The US film ratings board has announced it will now take smoking into account along with sex, violence and adult language when classifying movies.
The ratings board will consider the frequency and context of smoking
The Motion Picture Association of America (MPAA) already takes underage smoking into account but will now also consider adult smoking.
Descriptions such as "glamorised smoking" could now accompany ratings.
But anti-smoking campaign group Breathe California said the MPAA plans did not go far enough.
Some critics of smoking in films have said all films showing tobacco use should be given an R rating - meaning only over-17s could see the film unless accompanied by a guardian.
MPAA chairman Dan Glickman said a mandatory R rating would not "further the specific goal of providing information to parents on this issue".
He said smoking in films was in decline and three quarters of films that feature even "a fleeting glimpse of smoking" got R ratings for other reasons anyway.
"Clearly, smoking is increasingly an unacceptable behaviour in our society," he said.
The board will consider whether the smoking is pervasive, if it glamorises smoking and if there is an historic or mitigating context.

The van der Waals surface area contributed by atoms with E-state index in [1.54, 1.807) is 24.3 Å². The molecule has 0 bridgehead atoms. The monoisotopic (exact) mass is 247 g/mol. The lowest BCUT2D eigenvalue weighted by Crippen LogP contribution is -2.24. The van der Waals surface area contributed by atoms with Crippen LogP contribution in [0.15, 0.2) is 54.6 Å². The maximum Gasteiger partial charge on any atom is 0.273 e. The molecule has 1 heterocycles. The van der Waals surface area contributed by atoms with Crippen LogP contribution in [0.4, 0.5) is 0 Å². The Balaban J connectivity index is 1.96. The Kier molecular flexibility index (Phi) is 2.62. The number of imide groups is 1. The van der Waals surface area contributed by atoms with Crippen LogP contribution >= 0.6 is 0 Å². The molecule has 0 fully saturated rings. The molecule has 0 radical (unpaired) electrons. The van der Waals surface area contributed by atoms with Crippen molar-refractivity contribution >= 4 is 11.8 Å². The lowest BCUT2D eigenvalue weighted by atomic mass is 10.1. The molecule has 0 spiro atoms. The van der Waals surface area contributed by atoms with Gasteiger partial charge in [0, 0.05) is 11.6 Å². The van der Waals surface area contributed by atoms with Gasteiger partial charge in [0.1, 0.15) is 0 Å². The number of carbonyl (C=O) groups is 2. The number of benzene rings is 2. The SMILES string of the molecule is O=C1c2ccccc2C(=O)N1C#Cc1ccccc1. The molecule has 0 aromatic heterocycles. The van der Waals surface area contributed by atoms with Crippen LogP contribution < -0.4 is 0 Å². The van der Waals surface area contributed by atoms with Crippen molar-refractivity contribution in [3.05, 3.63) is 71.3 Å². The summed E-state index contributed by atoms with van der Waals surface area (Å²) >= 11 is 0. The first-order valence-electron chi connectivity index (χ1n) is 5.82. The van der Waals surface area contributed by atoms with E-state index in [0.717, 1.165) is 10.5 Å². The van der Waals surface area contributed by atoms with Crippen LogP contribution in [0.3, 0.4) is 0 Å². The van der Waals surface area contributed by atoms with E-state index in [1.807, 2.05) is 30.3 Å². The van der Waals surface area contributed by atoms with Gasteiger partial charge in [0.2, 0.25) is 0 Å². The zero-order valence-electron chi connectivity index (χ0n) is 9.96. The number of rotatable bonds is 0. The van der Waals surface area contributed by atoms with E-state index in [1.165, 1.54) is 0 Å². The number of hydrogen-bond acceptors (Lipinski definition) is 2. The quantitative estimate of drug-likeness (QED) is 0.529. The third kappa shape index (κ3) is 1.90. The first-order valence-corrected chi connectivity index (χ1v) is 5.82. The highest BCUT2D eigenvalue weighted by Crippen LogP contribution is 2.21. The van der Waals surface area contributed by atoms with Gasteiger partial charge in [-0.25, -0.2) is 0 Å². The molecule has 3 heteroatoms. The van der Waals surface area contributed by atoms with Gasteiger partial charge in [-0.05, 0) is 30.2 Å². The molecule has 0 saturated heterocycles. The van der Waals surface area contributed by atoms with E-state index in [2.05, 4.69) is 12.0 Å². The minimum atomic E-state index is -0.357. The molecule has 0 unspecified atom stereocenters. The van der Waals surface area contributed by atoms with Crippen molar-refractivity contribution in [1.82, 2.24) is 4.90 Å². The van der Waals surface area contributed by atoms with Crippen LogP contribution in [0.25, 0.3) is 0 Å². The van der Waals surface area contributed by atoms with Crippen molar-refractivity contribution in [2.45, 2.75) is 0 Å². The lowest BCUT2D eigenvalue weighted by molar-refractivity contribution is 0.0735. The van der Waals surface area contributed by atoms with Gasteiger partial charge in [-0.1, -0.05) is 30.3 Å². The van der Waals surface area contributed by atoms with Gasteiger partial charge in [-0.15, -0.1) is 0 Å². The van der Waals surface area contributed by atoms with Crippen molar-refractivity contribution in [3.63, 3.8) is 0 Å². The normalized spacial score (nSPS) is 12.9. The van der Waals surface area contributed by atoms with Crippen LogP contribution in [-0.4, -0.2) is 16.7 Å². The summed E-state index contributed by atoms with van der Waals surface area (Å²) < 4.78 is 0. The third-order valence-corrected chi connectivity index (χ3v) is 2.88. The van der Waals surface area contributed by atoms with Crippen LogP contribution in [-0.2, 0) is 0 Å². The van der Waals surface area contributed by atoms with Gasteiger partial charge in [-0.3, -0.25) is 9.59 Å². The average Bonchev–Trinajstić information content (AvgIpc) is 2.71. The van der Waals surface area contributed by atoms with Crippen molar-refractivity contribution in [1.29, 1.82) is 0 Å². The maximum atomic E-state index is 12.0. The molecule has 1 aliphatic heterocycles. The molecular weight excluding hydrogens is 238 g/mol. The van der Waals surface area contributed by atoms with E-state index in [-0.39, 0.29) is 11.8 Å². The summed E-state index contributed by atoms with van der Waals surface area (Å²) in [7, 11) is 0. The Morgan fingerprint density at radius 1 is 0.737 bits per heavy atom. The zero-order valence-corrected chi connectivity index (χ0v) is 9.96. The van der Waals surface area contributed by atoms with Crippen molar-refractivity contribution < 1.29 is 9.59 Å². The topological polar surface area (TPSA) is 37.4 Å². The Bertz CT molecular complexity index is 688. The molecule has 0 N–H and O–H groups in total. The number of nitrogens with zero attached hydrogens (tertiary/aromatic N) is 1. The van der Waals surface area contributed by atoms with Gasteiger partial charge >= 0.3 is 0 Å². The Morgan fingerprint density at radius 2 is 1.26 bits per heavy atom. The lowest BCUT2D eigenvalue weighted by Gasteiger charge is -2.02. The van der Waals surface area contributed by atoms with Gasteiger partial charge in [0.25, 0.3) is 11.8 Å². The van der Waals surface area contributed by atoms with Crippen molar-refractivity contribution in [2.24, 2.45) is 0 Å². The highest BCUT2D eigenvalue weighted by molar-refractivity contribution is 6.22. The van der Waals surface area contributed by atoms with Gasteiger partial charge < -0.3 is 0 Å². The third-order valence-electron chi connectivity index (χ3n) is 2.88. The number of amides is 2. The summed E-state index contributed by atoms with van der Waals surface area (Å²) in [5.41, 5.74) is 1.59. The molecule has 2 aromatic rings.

Joan Graves, who heads the ratings board, said a film such as 2005's Good Night and Good Luck - about chain-smoking journalist Edward R Murrow - would have carried a pervasive smoking warning if it was rated today.
But it would probably have retained its PG rating because of its historical context in the 1950s.
The MPAA released a statement of support for its plan from John Seffrin, chief executive officer of the American Cancer Society, US Senator Joe Biden and film-maker Rob Reiner, among others.
In the UK, the British Board of Film Classification said it already takes "works which promote or glamorise smoking" into account when classifying films.
Simon Clark of smokers' rights group Forest said there was very little evidence to suggest that children were influenced by watching movies featuring actors smoking.
"Films have to reflect real life," he said. "In most of the western world, a quarter of the adult population smokes and I don't see why films shouldn't represent that, as long as it's not totally gratuitous."